Hemmings began surfing at the age of 8 at Waikiki. Four years later in 1958, Fred Hemmings began competing in surfing events. That year he placed 3rd in the Makaha International Surfing Championships in the junior men division. He placed first in the following years that he entered (1961, 1963, 1964 and 1966). He continued to enter surfing contests taking him as far as Peru, where he won the Peruvian International Championship. In 1968, Hemmings won the World Surfing Championship in Puerto Rico. After becoming the world's first true surfing champion from Hawaii,[4] Hemmings retired from competitive surfing to focus on creating a new sports industry; promoting and marketing surfing as a viable professional sport.

In 1969, Hemmings produced the Smirnoff World Pro-Am Surfing Championships which became the de facto professional world championships. Hemmings created the Pipeline Masters surf competition in 1971 which is now the longest standing surf contest in the world. Enthralling national audiences, the competition was aired on ABC's Wide World of Sports.[4]

Often, Hemmings found himself at odds with the surf culture, conflicting with the counterculture movement of the 1960s.[3] He consistently spoke out against substance abuse in surfing.

Hemmings was a strong advocate for women in professional surfing. In 1975 Hemmings founded the World Cup of Surfing championships with events for both men and women.[5] With dedicated persistence and corporate sponsorship backing the events, surfing competitions at legendary North Shore sites established a strong following and gained a national audience. All the major television networks took notice and broadcast the surfing events Hemmings produced nationally.[4]

Hemmings continued to pursue his dream to make professional surfing a reality. In 1976 Hemmings co-founded, along with Randy Rarick, the organization of International Professional Surfers (IPS).[3] IPS became the first professional surfing circuit, hosting 12 events around the world. Respecting Hawaii's legendary status in surfing, the tour was formatted so that at least three of the events were held in Hawaii.[4] This organization became the forerunner to the World Surfing League.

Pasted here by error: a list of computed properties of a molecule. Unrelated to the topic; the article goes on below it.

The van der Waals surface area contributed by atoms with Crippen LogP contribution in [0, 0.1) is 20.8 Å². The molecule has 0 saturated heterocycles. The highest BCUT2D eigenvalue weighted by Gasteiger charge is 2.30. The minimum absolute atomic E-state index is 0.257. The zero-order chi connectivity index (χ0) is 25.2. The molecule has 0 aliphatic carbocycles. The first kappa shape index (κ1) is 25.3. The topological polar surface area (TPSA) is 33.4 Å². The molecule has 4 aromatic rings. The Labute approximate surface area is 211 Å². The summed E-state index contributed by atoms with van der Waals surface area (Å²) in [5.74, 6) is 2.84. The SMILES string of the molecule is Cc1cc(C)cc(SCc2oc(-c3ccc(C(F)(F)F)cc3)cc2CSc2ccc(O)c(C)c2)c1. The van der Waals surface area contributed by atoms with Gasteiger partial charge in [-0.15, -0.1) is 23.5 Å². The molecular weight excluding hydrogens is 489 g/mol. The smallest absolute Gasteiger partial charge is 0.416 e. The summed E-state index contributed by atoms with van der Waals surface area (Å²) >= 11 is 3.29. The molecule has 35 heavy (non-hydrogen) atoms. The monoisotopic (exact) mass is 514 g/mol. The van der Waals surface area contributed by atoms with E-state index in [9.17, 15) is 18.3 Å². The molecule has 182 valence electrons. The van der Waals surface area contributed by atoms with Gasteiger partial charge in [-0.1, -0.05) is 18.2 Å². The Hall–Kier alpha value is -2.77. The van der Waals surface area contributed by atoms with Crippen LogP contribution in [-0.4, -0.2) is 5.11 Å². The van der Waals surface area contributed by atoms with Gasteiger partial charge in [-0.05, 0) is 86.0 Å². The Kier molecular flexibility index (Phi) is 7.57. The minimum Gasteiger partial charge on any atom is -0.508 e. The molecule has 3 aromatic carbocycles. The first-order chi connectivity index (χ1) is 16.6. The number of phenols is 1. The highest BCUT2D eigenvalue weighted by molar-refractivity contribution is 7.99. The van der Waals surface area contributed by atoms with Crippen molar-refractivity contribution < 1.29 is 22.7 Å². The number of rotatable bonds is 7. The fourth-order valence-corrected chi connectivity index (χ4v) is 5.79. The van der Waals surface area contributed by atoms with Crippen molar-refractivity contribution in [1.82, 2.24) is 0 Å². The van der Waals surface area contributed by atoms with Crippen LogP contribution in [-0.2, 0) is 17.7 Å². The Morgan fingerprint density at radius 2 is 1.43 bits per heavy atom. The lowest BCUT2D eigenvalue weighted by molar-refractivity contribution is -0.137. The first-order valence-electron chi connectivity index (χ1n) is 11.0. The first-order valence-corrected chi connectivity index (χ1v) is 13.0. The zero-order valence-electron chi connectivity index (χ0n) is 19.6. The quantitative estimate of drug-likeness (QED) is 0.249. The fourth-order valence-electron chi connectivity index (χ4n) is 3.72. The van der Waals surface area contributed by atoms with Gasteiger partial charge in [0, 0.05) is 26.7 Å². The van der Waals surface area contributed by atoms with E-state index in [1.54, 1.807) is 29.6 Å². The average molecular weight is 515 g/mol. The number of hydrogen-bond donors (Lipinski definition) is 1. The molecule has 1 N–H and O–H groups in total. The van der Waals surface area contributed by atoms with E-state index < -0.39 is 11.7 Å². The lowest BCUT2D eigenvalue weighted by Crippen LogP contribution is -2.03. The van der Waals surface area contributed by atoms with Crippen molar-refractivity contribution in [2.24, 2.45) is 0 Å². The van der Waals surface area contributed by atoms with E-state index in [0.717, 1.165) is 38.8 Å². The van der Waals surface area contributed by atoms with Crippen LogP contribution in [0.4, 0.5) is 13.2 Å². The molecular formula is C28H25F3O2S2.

In 1983, Hemmings combined the Pipeline Masters at the Banzai Pipeline in Oahu, the Duke Classic at Sunset Beach, and the Reef Hawaiian Pro at Haleiwa Ali'i Beach Park, into the Triple Crown of Surfing.[4] The Honolulu Advertiser heralded Fred Hemmings as the "father of professional surfing in Hawaii."[5]

In 2010, he was invited by the Puerto Rico Tourism Company to attend the Rip Curl Pro Search 2010, where he was honored for his 1968 championship.[6] In 2018 the Puerto Rico Tourist bureau hosted a week long festival in Rincon, PR for the 50th anniversary of the World Surfing Championships.


Simultaneously with surfing, Hemmings is also known as a champion canoe paddler and steersman. Hemmings was on the championship teams in the Molokai to Oahu canoe races in 1967, 1968, 1975 and the Masters in 1984. He also holds the record for most career wins for steering crews in the July 4th. canoe races held through the surf at Waikiki beach.

Boards and commissions[edit]

Board of Directors Portuguese Chamber of Commerce 2019-

Trustee, LeJardin School 2015-16

Trustee Hawai’i Strategic Development Corp. Appointed by Governor Ige 2014-15)

Commissioner, Hawaii Commemorative Quarter Advisory Commission, Appointed by Governor Lingle (2006–2007)

  • Commissioner, Governor's Economic Momentum Commission, appointed by Governor Lingle (2005)
  • Member, Hawaii 2050 Sustainability Task Force (2005–2006)
  • Commissioner, Governor's Millennium Commission, Appointed by Governor Cayetano (2000)
  • Director, Children's Advocacy (1991)
  • Trustee, Outrigger Duke Kahanamoku Foundation (1990–1991)
  • Board of Directors, Denver Broncos - National Football League (1984–2015)
  • Founder and President, International Professional Surfing (1976–1983)